Bishop goes on to suggest that we should all “practice losing farther, losing faster”…and that seems to be the theme of our April this year. We started the month staring down a houseful of stuff, wondering how we would decide what to keep when we moved into our next place…a much smaller, cooler, easier to handle space, by design. Sometimes those keep-or-ditch decisions were easy, but often they were difficult, getting caught up in memories and emotions and absurd hangups on financial value or sunk costs.
But as the month progressed, we seemed to get better at losing. Every box we touched became easier to go through, every letter we read became easier to recycle, and every possession we evaluated became easier to part with. We sent hundreds of items home with new owners yesterday, with the intent that their useful lives be extended in someone else’s care. We then took most of the remaining items to a local non-profit with the same outcome in mind. A handful of leftovers wait patiently in our garage to meet their fate at our town’s recycling center.
It turns out that the art of losing is difficult to begin, but with a little practice (Write it!) it isn’t hard to master. –J&M
In honor of the festival and national poetry month, we suggest you check out Bishop’s entire poem, available on the Poetry Foundation’s website here: http://www.poetryfoundation.org/poem/176996
“Those who expect to reap the blessings of freedom must undergo the fatigue of supporting it.”
– Thomas Paine
Freedom from a mortgage and a job might not be what Paine had in mind, but the spirit of his statement fits! First things first, we are sorry for our silence this week. Who would have thought that being home would be more hectic than being on the road?! We received an offer on our house the day we returned home from our trip, and we’ve spent the past week setting the wheels in motion to move into a much funkier and more economical river-view apartment that better suits our lifestyle. So we spent most of our time this week organizing and resolving the things within our control, and now we wait for the rest of the pieces to fall into place.
Unfortunately, we’re not very good at a waiting, even after a lifetime of practice. When you’re a kid, it’s waiting for your birthday or waiting for Christmas or waiting for your friend to come over. Then it’s waiting to get your license, waiting to go to college, waiting to graduate. Once you start working, it’s waiting for the weekend, waiting for vacation, waiting for the next job or promotion. Waiting can take over your life. This realization brings to mind the quote most often attributed to John Lennon (though said by others before him): “Life is what happens to you when you’re busy making other plans.”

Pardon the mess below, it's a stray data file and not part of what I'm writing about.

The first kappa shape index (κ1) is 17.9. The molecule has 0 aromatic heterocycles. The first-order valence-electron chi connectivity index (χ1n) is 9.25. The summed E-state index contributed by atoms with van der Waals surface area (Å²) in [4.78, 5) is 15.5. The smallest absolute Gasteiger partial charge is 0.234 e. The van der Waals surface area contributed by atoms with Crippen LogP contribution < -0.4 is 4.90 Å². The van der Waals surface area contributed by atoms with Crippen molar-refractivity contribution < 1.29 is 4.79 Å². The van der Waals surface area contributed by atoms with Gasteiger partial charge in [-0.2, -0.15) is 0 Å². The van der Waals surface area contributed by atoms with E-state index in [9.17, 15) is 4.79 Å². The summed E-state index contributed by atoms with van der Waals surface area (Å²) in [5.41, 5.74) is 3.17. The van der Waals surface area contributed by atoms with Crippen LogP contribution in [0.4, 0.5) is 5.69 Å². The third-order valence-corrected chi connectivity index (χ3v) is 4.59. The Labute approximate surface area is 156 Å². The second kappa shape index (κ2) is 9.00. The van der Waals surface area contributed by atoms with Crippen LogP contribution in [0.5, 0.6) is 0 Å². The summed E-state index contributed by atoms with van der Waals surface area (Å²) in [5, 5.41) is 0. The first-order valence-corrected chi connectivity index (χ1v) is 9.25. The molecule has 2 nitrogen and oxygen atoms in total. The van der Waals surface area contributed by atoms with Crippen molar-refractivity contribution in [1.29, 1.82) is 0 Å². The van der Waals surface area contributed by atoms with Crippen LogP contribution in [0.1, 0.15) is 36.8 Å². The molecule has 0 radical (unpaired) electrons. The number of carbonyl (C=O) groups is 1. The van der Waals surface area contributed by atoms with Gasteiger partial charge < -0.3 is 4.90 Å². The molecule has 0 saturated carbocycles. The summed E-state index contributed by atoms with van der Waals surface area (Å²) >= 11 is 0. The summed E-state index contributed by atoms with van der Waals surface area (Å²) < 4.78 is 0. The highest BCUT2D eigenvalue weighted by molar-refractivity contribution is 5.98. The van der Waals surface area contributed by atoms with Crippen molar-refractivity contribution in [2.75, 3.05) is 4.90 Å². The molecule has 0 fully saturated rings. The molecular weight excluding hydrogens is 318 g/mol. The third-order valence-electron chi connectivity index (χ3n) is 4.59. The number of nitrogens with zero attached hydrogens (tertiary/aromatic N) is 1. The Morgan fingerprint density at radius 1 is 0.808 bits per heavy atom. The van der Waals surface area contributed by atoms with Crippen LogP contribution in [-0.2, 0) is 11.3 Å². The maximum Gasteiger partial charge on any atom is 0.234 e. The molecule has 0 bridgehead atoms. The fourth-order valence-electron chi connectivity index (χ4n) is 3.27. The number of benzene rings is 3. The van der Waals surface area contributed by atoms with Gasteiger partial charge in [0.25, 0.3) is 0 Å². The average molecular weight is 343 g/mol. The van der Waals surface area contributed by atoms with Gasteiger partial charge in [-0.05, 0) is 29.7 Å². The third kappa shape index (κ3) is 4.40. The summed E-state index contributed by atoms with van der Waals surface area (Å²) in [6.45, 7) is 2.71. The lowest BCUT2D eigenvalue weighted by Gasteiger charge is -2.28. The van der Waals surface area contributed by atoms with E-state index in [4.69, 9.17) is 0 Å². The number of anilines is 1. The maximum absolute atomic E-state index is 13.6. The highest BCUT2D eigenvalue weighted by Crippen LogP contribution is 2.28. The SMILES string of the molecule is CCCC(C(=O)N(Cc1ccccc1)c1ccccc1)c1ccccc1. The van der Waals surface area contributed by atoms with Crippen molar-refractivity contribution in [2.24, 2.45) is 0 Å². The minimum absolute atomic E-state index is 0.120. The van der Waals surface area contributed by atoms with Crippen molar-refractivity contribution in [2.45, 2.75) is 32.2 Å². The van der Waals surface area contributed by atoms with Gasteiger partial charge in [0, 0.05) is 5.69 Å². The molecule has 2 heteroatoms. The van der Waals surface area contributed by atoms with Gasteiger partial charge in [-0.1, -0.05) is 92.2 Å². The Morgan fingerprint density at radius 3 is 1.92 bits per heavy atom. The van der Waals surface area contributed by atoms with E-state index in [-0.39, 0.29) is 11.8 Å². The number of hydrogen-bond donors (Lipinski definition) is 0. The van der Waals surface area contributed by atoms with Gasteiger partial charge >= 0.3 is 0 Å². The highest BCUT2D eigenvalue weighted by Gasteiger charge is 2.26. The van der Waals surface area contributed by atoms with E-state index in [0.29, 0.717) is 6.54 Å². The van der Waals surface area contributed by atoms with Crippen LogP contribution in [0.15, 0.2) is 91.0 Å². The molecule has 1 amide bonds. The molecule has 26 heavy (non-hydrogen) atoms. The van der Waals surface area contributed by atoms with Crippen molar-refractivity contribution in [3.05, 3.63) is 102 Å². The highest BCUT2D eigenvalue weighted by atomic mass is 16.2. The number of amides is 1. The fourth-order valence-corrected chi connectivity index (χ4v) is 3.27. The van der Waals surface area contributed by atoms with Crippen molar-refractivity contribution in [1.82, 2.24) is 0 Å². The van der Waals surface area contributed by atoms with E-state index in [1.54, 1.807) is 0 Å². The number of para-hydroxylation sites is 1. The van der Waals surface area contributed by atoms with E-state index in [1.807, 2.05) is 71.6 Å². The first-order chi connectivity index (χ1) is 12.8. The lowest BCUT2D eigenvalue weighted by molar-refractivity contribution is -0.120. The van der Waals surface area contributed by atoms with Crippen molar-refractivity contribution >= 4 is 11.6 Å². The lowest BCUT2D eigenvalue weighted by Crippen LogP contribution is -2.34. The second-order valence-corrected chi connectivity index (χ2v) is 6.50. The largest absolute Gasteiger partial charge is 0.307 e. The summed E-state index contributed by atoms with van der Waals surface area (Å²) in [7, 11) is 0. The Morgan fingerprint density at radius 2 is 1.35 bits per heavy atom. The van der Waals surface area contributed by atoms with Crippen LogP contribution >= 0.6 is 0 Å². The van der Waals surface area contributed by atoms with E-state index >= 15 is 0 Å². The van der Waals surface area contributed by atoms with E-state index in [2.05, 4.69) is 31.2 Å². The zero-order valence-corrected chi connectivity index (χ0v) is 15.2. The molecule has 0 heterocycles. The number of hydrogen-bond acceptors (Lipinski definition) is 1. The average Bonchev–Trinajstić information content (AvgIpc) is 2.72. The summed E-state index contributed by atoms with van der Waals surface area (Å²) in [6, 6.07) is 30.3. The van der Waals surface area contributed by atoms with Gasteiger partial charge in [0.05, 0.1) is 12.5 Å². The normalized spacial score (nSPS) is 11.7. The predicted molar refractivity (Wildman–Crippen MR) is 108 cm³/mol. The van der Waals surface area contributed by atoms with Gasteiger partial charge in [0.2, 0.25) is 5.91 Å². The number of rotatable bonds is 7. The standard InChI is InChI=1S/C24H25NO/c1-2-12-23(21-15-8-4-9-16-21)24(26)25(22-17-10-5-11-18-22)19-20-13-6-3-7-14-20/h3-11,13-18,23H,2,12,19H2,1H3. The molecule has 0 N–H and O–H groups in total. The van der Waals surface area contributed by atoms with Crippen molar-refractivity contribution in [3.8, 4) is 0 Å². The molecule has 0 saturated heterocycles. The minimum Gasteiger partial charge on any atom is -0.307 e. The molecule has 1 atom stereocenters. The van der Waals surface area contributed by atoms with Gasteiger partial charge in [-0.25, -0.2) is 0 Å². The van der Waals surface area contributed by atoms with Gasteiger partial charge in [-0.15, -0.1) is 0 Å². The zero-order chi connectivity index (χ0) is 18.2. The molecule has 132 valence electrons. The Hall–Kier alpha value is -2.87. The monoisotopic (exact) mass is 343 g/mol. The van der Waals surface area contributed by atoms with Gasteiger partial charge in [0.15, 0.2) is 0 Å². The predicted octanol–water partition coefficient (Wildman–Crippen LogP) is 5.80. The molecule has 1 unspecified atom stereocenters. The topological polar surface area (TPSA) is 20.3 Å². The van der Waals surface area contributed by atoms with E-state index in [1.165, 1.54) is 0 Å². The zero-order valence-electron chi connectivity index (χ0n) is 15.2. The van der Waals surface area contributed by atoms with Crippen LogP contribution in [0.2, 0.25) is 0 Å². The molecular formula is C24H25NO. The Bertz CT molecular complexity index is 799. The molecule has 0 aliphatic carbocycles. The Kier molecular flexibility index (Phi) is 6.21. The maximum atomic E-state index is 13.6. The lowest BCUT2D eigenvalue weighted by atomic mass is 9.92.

There is some truth in that statement, but is it all just waiting? What about preparation and effort to ready oneself for what’s next? Is preparation the same as waiting? The answer, of course, is no. Preparation involves taking an active role in the future and showing initiative, while waiting implies a being passive while other things occur around you. We’ve arrived at this juncture in our lives through preparation. We’ve done our best—sometimes failing and sometimes succeeding—to control the things we could and to mitigate risk from circumstances outside of our control.
And now, we wait. Better yet, we wait and we live our lives! This is a time to be active. To put worries to the side and run races, write poems, visit friends and family, and enjoy each other’s company (and of course, update our blog!). And as we wait for items outside of our control to be resolved, we can take comfort in the fact that we have prepared the best we could.
We stumbled across the quote below from a great adventurer and wanted to share it as an encouraging piece of wisdom that sums up the impact of preparation and initiative:
“Concerning all acts of initiative (and creation), there is one elementary truth, the ignorance of which kills countless ideas and splendid plans: that the moment one definitely commits oneself, then Providence moves too. All sorts of things occur to help one that would never otherwise have occurred. A whole stream of events issues from the decision, raising in one’s favor all manner of unforeseen incidents and meetings and material assistance, which no man could have dreamed would have come his way. Whatever you can do, or dream you can do, begin it. Boldness has genius, power, and magic in it. Begin it now.”
– William Hutchinson Murray, The Scottish Himalayan Expedition (1951)